The Life and Times of Charles “Butch” Hill

“Retire early and get out and travel and trust the Lord!” – Charles Hill

Charles “Butch” Hill sums up his life quickly:

“I grew up on the Bryan Road in Sumiton, finished high school at Dora, went to Jacksonville State and played football. The day after I graduated, I joined the Marines. When I got out of the Marines, I went to work for State Farm and I’ve been here 51 years.”

He sighs. “I guess I’ve had kind of a boring life.”

But the details of his life and times are far from boring. 

Sitting at a desk in his Jasper office, Charles reminisces about his younger days. Back then, he was known as “Butch.”

“Everybody across the river knows me as Butch,” he begins. “The night I graduated high school and walked across the stage, they called out ‘Charles Gary Hill.’”

He pauses for a moment. “Some people didn’t know who that was,” he says, smiling.

Charles enjoyed powerlifting. It wasn’t unfrequent to see him at the local workout place, Bunk’s Gym.

His roots are in Creel Town, a community in the Empire area named after the family of Millie Creel Hill, Butch’s grandmother. Creel Town, Charles says, was a “tough community” where life was far from boring. He relates an incident that occurred during a mine strike. When a coal company brought trucks in to load coal, one of the miners “mounted a machine gun on the top of the hill and shot a line of trucks up.”

Mine strikes and machine guns aside, this was also a community of close friends and family. “It was rural, and everybody knew everybody,” he says.

Even when Charles started school, he didn’t get away from family. His dad, James, was a high school chemistry teacher and football coach—and Charles’ hero. “He played college ball, fought in the Pacific,” Charles says. “The whole time I grew up, he never laid a hand on me.”

That’s not to suggest that discipline was frowned upon in the Hill home. “Now, my mother didn’t spare the rod at all!” Charles says, grinning. “I was in her room in the third grade in Dora. She liked to have beat me to death. She was afraid if I did anything and she didn’t paddle me, the other kids would think they could get away with it.”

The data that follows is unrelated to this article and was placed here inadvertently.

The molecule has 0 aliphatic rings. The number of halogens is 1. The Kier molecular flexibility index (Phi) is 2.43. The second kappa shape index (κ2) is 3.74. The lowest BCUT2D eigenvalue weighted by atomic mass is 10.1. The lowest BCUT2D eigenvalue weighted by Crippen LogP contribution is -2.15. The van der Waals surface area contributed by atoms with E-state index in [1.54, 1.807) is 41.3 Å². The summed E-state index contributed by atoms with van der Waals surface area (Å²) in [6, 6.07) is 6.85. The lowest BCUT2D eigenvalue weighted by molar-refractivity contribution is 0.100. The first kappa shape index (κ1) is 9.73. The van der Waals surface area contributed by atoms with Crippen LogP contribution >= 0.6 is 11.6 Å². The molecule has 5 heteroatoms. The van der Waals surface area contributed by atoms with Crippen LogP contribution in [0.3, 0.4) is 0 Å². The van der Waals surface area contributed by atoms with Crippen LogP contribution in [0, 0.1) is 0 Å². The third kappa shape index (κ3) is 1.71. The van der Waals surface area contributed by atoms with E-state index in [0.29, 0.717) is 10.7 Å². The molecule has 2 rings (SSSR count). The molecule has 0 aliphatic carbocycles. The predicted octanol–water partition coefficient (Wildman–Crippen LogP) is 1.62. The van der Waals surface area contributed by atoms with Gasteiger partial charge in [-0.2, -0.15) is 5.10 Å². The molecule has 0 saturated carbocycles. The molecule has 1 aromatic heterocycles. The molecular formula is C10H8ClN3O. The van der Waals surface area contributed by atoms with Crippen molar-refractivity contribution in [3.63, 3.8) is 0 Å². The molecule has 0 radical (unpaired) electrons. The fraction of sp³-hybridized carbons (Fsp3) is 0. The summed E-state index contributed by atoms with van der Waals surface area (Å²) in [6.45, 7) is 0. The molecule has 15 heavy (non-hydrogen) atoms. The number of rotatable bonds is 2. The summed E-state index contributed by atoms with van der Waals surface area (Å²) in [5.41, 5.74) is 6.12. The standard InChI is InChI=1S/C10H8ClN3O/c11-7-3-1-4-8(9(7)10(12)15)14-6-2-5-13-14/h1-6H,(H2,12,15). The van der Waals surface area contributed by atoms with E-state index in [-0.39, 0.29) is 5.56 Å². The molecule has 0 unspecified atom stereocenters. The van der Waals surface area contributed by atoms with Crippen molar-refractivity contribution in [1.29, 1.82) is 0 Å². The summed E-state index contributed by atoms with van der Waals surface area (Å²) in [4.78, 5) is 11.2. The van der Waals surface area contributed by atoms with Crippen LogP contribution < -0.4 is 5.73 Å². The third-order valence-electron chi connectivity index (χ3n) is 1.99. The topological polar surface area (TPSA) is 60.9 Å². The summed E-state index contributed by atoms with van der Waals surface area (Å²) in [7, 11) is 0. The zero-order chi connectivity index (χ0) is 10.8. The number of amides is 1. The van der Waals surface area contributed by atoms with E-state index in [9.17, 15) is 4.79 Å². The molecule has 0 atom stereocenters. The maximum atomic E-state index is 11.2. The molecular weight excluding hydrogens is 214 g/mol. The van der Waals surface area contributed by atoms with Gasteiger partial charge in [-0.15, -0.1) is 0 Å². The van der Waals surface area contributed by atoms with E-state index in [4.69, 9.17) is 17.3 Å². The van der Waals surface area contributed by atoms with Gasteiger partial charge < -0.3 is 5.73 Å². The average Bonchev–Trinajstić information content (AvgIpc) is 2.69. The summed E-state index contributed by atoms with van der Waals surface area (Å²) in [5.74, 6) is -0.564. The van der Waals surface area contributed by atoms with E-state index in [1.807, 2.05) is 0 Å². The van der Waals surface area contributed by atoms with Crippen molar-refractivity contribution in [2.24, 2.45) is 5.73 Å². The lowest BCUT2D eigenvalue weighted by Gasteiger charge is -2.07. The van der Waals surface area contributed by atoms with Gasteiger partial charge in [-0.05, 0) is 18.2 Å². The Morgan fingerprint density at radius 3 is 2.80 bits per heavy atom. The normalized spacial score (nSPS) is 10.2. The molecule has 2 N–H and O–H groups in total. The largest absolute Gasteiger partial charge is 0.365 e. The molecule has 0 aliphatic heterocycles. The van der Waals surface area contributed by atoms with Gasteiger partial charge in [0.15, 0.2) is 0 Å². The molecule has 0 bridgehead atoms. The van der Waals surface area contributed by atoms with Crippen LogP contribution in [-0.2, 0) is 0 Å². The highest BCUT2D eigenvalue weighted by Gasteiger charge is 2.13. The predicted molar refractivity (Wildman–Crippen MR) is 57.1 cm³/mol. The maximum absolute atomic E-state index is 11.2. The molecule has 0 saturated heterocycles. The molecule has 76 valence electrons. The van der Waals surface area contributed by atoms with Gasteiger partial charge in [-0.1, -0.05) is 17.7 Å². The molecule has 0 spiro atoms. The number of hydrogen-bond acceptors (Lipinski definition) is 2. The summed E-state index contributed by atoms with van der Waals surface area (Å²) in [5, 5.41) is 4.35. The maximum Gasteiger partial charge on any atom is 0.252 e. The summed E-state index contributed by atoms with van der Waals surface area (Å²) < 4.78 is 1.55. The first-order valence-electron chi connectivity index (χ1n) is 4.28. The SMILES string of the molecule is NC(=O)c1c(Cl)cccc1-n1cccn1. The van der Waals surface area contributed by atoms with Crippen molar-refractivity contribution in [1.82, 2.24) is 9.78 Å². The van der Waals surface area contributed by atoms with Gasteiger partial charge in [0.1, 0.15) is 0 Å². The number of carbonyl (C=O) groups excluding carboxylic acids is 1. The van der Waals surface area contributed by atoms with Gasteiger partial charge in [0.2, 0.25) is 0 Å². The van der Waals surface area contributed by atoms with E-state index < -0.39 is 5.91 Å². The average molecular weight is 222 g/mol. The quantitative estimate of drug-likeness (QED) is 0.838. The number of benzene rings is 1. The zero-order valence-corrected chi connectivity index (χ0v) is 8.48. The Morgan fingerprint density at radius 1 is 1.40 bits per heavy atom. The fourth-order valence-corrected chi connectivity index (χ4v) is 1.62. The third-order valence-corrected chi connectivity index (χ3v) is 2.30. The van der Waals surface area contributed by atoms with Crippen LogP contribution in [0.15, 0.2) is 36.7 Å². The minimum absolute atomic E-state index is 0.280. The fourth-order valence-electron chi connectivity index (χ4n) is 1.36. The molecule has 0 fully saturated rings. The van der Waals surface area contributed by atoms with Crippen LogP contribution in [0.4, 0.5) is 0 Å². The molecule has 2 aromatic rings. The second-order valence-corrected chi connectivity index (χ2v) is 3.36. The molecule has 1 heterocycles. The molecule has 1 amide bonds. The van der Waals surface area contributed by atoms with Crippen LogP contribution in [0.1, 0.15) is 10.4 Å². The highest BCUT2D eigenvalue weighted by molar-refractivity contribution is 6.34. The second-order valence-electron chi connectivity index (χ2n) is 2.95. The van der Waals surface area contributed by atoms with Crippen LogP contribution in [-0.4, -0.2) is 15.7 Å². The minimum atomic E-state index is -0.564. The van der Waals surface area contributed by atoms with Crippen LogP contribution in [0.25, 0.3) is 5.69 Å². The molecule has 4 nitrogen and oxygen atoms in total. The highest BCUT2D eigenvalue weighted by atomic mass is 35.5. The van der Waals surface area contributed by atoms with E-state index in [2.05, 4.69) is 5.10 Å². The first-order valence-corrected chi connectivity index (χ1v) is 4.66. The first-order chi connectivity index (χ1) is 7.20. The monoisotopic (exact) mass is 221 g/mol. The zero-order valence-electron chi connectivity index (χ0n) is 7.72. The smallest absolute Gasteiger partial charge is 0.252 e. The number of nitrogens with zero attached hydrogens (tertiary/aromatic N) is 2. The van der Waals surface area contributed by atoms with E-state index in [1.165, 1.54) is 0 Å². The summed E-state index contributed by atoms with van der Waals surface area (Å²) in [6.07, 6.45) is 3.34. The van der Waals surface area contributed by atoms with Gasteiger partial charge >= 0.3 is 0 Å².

Charles survived and eventually moved on to Dora High School, where he played football. After high school, he enrolled at Jacksonville State and played football for Coach Don Salls. “Well, I wanted to play football, but I wasn’t big enough or talented enough to go in the SEC, so I walked on at Jacksonville [and] played inside linebacker,” he says.

He graduated in 1966, at the height of the Vietnam War, with a degree in biology. Many attempted to avoid military service, but not Butch. “I joined the Marines the day after I graduated college,” he says. “I was an officer and did my training at Quantico.”

After training, Charles deployed to Vietnam, where he served as a part of a tank crew. “Most people don’t realize you can use tanks in Vietnam,” he says, “but where I operated, you could in northern Vietnam from Chu Lai up to Fu Bai.” 

While serving, Charles was wounded three times, the last time severely. His military service ended with a tour of hospitals. “I spent eight and a half months in the hospital,” he recalls. “I was in hospitals all over the world. I started out in Vietnam, went to a hospital ship, then spent some time in Japan in a hospital. I came to Portsmouth, Virginia, and stayed in the hospital there. Finally I ended up in Memphis, Tennessee, in the naval hospital.”

Charles was discharged from the military on December 31, 1968.  On January 1, 1969, he took a position as an adjuster with State Farm Insurance. “Then an agency opened up,” he says. He points to the desk in front of him. “I’ve been sitting behind this same desk all those years.” 

Butch’s voice is weak but still full of vitality. He has health issues, he explains, that have put limits on him. Instead he gives advice to the next generation. “Retire early and get out and travel,” Charles says, before quickly adding, “And trust the Lord!”

When asked about his own life choices, he responds in six words: “I would not change a thing.” 

That doesn’t sound like a boring life at all. 78

Photos by Al Blanton



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